Tor.com turns one year old today, and in the finest hobbit tradition we are giving away presents to you!
Beginning imminently and over the next twenty-four hours, we will have a special prize (or prize package) every hour on the hour. These prizes will range from the silly to the sublime. But don’t take my word for it: stay tuned (or as we like to say, watch the skies) and pay attention to the giveaway posts, which will tell you how to enter to be eligible for these prizes.
When Tor.com launched exactly one year ago, we didn’t choose the day arbitrarily. July 20th is a special day in science fiction: it’s the anniversary of Neil Armstrong and Buzz Aldrin first setting foot on the moon, while Michael Collins orbited above. Today marks the 40th anniversary of that momentous event, and as such we wanted to take a moment to reflect on history. (I am sorry that Walter Cronkite cannot share this day.) The official NASA website has a spectacular retrospective up right now, and wechoosethemoon.org has a really neat interactive archive if you want to explore and learn more about the Apollo 11 mission.
It’s easy now, with hindsight, to be cynical about the whole affair. We’re all familiar with the criticism: The Apollo program was an enormous money sink. It was a distraction from Vietnam. It began for all the wrong reasons. Astronauts died to get us there. There wasn’t much on the moon, and we didn’t learn nearly enough from our excursion to justify the price (either monetarily or in human lives). It was a waste.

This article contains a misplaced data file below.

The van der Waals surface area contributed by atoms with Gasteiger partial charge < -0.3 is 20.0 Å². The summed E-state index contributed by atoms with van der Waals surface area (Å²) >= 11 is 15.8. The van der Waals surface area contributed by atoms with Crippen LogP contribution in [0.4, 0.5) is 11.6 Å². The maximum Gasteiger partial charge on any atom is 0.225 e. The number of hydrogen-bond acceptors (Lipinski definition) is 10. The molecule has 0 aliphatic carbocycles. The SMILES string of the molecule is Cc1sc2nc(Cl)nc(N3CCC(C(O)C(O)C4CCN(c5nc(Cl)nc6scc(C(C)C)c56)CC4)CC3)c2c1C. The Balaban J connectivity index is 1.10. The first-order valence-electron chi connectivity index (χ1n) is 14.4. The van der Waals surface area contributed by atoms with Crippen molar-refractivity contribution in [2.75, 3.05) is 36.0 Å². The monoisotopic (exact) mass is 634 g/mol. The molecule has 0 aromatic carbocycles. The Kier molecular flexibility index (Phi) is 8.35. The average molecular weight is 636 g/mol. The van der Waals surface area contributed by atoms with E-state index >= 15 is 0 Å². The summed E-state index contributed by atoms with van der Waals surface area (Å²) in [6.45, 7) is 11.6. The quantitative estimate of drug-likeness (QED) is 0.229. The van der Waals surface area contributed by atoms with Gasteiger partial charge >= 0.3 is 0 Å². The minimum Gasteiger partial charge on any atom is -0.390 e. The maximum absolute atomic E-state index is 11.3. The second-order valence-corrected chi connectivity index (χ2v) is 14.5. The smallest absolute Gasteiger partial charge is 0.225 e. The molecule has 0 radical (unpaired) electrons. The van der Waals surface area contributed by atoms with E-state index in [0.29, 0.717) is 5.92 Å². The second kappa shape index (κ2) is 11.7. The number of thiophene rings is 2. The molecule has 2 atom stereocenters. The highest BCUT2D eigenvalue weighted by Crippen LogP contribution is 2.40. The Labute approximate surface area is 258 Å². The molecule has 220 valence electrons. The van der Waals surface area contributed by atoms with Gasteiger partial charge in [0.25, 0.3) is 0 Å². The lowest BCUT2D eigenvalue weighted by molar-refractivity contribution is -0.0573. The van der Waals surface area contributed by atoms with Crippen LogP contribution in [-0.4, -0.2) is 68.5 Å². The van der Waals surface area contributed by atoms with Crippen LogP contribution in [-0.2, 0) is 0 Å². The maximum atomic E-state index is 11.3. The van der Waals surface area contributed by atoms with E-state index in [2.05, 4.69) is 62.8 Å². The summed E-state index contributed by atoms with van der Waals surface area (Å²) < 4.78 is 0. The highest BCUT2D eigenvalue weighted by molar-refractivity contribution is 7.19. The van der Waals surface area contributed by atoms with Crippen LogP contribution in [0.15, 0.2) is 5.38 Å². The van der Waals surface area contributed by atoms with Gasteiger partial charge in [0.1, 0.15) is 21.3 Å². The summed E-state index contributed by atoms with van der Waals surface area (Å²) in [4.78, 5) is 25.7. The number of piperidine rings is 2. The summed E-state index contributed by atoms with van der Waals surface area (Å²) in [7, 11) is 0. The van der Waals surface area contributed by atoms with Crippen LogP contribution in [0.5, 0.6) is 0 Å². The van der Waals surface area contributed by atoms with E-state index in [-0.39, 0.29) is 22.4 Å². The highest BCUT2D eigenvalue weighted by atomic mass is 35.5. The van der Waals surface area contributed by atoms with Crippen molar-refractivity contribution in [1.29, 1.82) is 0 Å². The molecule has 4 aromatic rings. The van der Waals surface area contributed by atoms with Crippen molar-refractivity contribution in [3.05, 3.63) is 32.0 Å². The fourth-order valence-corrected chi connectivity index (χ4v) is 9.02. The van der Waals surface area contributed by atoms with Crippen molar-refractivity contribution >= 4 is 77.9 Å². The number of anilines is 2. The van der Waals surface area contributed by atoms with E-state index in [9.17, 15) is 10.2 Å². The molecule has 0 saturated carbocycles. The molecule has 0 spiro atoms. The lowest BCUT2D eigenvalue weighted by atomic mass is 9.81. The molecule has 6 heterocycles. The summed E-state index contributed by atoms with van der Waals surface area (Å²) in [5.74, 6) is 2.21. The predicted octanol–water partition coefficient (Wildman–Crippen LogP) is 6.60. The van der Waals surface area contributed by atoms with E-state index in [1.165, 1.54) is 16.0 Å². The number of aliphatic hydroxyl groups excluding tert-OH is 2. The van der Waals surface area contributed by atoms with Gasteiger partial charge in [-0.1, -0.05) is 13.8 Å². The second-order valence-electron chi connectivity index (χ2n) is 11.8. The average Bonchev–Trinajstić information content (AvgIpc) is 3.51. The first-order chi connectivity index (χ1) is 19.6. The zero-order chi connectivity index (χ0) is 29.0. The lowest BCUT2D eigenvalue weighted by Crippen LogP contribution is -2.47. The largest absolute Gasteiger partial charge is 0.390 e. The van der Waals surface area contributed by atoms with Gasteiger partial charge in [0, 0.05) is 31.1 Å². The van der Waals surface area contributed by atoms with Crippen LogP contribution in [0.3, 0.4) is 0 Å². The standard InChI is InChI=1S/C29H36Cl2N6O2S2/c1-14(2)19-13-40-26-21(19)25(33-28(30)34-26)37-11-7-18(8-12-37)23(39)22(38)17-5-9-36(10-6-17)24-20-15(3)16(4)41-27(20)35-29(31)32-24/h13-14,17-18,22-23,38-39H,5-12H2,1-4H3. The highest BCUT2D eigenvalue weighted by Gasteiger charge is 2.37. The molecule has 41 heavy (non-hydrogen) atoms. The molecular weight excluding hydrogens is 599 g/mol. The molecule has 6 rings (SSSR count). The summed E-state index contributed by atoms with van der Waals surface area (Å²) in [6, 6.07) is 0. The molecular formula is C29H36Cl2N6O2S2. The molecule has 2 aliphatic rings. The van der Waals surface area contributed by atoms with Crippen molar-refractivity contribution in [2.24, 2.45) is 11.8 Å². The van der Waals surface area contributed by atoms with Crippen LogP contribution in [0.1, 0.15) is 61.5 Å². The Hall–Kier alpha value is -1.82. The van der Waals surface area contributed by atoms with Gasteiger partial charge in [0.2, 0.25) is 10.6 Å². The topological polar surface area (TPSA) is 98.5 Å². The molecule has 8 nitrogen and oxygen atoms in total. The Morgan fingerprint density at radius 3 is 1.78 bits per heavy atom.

All these things are true. And none of them matter.
My entire life I have known that men landed on the moon. This was not a moment I held my breath for, or dreamed of, or imagined only in books or films or art. It happened long before I was born and has never been anything but a fact. It’s so distant that to me, it’s science fiction. Yet more than any single event in scientific history, a moment that I was not even alive for is still the most inspiring goddamn thing I’ve ever known. Every time I look at those images I am moved by the breadth of human ingenuity. All my cynicism is replaced by a belief that with passion, hard work, and perseverance, we can overcome any barrier—even the ones we didn’t know we had set for ourselves. We can achieve any measure of greatness. We can become our fiction and make our dreams something tangible, attainable.
We can touch the sky.
Nothing in my own lifetime has ever filled me with that kind of hope or inspiration—nothing but science fiction.
With that in mind, I’ve asked authors, artists, critics, and fans in the science fiction community to send me their stories of what they were doing when the LEM landed on the lunar surface, and to tell me how it informed their relationship with science fiction. What you’ll be seeing throughout today on Tor.com are personal glimpses of a moment in history.
So where were you that day, and how did it inform your relationship with science fiction?
Housekeeping note: All the images you will see today are public domain images from NASA.